Published: 06:00, 17 February 2020
| Updated: 13:02, 17 February 2020
The government is preparing a plan for a new version of Operation Brock to limit delays along the M20 caused by disruption at the channel ports.
KentOnline can reveal ministers have given the green light for a moveable concrete barrier that can be set up within hours and can be used flexibly on any stretch of the motorway.
The removable concrete barriers being installed
The government has at the same time announced it has abandoned the search for a permanent lorry park site in the county - saying the moveable barrier will enable it to keep traffic moving and there will be no need to divert lorries off motorways.
That could concern Kent MPs and council leaders who, in the wake of the controversy over the M20 contra-flow which was lifted last month, renewed their demand for a lorry park.
The barrier scheme involves specialist vehicles rolling out concrete sections to mark out where traffic will go.
It will be used if channel crossings are disrupted by weather or other events and will not be confined to a particular section of the motorway.
The Department for Transport said the barrier would be a marked improvement in comparison to Operation Brock.
That required a month of overnight closures to deploy the metal barrier needed for the contraflow system, which was widely criticised by motorists who who felt it was unsafe.
It is not the first time that a barrier has been used in Kent.
What was called a quick removeable barrier was trialled along the M20 back in 2008 but was withdrawn in 2012 after being used just once.
In a statement on the new scheme, the DfT said: “The new technology will be designed to ensure that the M20 is kept open at times of disruption, whilst also allowing the motorway to retain three lanes, a hard shoulder and 70mph speed limits in both directions during normal traffic conditions.”
Transport Secretary Grant Shapps said: “After listening to frustrated residents and businesses affected by Operations Brock and Stack, we’ve invested in a new solution to boost Kent’s resilience and keep its vital road network moving, even at times of disruption.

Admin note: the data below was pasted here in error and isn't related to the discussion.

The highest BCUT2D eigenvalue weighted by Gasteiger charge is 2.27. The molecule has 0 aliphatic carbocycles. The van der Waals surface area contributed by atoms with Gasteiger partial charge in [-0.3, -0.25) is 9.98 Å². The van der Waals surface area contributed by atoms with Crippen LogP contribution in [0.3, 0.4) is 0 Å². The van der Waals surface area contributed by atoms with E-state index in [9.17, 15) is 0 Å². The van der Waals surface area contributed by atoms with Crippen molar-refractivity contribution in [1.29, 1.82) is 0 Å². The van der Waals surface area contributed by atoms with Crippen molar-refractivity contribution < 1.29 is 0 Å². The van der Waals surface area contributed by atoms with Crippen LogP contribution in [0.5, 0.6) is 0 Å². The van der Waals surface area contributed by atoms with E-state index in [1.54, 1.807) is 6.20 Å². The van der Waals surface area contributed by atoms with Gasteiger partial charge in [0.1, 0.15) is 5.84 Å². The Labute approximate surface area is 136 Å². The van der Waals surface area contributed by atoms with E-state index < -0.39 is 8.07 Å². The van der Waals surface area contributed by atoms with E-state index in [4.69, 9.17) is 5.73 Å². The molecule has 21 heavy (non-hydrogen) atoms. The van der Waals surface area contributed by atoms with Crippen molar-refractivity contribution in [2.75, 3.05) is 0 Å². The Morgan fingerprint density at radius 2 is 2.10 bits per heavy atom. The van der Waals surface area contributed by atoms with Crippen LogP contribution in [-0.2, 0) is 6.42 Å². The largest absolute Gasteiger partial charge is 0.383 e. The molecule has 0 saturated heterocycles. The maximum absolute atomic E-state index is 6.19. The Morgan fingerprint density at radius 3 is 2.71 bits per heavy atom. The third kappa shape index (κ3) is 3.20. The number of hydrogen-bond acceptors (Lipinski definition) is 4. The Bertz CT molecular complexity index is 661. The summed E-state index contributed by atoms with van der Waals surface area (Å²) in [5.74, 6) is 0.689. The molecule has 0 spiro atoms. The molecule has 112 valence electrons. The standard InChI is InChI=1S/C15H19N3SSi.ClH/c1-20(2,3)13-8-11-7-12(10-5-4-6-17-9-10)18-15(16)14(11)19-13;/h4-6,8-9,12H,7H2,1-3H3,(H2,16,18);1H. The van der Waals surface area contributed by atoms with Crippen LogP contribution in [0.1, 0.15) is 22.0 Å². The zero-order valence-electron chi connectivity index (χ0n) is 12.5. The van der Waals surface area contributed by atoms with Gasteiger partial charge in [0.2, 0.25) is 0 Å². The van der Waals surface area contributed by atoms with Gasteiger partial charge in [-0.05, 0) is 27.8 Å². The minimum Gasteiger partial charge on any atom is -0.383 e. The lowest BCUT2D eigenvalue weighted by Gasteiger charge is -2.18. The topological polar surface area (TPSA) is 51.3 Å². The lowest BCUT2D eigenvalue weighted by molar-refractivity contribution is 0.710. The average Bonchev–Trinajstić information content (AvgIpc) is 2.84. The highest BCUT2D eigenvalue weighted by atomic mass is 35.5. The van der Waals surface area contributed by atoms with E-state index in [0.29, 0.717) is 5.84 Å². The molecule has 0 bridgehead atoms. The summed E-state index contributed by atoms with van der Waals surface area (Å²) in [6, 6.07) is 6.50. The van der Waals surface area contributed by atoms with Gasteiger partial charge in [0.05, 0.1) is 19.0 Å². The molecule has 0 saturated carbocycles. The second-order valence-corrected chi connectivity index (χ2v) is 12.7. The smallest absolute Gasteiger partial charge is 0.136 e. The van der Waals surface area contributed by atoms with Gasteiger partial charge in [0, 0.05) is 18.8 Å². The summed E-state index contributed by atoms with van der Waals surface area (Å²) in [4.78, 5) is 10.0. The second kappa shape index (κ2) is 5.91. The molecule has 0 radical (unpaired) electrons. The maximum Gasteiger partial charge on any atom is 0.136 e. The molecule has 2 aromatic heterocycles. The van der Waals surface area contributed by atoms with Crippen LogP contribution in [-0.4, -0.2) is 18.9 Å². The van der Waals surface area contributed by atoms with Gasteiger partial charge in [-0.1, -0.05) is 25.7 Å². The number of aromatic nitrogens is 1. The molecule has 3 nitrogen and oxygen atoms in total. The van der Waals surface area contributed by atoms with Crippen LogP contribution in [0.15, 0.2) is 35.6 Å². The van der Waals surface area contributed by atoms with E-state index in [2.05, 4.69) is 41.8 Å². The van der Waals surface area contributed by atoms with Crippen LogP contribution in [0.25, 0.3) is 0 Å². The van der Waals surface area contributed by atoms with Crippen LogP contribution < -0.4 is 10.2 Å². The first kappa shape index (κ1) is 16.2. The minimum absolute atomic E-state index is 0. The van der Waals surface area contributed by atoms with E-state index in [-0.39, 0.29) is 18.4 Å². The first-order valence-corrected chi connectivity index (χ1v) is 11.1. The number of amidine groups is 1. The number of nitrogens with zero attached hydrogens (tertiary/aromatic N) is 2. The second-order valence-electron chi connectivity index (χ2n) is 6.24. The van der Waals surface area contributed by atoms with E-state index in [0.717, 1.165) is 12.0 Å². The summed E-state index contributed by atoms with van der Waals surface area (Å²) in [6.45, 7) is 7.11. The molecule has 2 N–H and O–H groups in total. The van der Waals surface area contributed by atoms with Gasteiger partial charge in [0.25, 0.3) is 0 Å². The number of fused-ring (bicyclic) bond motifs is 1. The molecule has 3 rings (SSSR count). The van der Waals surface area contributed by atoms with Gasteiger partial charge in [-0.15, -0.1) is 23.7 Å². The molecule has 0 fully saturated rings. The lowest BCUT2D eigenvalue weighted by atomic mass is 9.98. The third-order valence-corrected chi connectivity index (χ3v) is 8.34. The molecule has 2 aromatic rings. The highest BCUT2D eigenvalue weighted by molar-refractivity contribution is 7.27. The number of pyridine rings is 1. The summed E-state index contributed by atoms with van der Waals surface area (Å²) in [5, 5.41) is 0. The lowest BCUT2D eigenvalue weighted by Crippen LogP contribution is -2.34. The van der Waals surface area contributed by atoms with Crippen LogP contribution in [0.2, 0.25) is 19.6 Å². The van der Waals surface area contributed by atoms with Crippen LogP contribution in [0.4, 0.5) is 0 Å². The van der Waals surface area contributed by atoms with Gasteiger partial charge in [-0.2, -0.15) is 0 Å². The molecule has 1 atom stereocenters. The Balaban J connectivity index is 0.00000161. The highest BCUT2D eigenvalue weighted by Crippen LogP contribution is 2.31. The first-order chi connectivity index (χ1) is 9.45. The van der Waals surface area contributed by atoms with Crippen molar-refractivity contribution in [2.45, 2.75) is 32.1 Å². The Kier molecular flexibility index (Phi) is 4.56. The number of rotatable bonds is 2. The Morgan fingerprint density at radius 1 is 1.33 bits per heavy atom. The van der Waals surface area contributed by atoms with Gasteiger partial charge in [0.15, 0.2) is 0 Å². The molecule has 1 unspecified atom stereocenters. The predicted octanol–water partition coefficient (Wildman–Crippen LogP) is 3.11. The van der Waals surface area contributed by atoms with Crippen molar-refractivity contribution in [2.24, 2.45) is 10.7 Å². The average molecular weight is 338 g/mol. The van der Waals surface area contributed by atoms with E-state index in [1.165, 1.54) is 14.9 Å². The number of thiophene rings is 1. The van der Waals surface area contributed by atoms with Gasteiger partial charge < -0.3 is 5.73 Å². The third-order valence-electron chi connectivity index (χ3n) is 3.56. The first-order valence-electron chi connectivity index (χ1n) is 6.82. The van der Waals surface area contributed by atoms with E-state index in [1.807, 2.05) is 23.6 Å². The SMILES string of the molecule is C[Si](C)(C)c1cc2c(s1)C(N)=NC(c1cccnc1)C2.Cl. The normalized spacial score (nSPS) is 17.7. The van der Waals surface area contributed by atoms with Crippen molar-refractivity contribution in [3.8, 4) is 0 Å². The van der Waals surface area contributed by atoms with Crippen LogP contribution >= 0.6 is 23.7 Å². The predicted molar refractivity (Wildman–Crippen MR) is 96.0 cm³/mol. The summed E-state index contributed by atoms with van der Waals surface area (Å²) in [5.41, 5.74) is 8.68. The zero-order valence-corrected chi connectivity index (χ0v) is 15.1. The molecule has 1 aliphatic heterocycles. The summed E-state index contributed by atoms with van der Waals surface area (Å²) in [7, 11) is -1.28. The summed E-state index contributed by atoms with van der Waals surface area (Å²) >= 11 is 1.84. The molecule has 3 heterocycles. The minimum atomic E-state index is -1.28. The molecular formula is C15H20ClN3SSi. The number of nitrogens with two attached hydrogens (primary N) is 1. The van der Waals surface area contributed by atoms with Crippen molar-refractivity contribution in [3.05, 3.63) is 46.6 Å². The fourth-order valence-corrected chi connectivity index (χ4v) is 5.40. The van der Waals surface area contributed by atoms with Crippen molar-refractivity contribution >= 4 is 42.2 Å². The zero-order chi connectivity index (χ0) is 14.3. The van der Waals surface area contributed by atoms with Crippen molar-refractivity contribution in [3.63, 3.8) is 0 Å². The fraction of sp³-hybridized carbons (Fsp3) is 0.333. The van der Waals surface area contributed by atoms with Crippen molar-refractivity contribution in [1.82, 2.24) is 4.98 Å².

“This state-of-the-art technology can be deployed quickly, simply and safely, ensuring motorists across the county can get to where they need to be with minimum fuss, whatever the circumstances."
Moveable barriers are already used in cities around the world, including Auckland, Sydney, San Francisco and Vancouver.
The technology has been chosen by the DfT and Highways England as a long-term solution to Operation Brock and Stack and is expected to be in place by the end of the year. The costs have not been disclosed but are likely to run into several million pounds.
The DfT confirmed the scheme meant the search for a permanent lorry park had now ended - five years after the government announced it was earmarking £250m to create one capable of holding several thousand HGVs in the event of prolonged disruption.
The search for a site was abruptly halted when the government withdrew its proposal for a site off the M20 at Stanford, near Folkestone before a legal challenge brought by campaigners.
The announcement may mean that Manston Airport could be stood down as an emergency holding area for HGVs. It has been placed on standby as part of contingency plans in the event of a no-deal Brexit.
The DfT has a contract with the owners that has several months to run.
The Freight Transport Association’s policy manger for the south east, Heidi Skinner, said: “No operator wants to be stuck in slow moving or stationary traffic, and today’s announcement will come as a welcome respite for those concerned about the impact of potential delays on the UK’s supply chain from the Continent, as well as on businesses and residents in Kent.
“However, there is more to be done to ensure that the new system will work in the best way possible and manage the congestion any form of cross-Channel disruption can cause, and we look forward to working with Highways England and DfT on this.”
The Road Haulage Association was cautious, saying the priority for businesses was to know what customs arrangements would be.
RHA chief executive, Richard Burnett said: “Government must announce when industry can expect to see what customs operating procedures will look like so firms can get on with preparing for new trading realities. We need the guidance to be clear and we need it immediately.”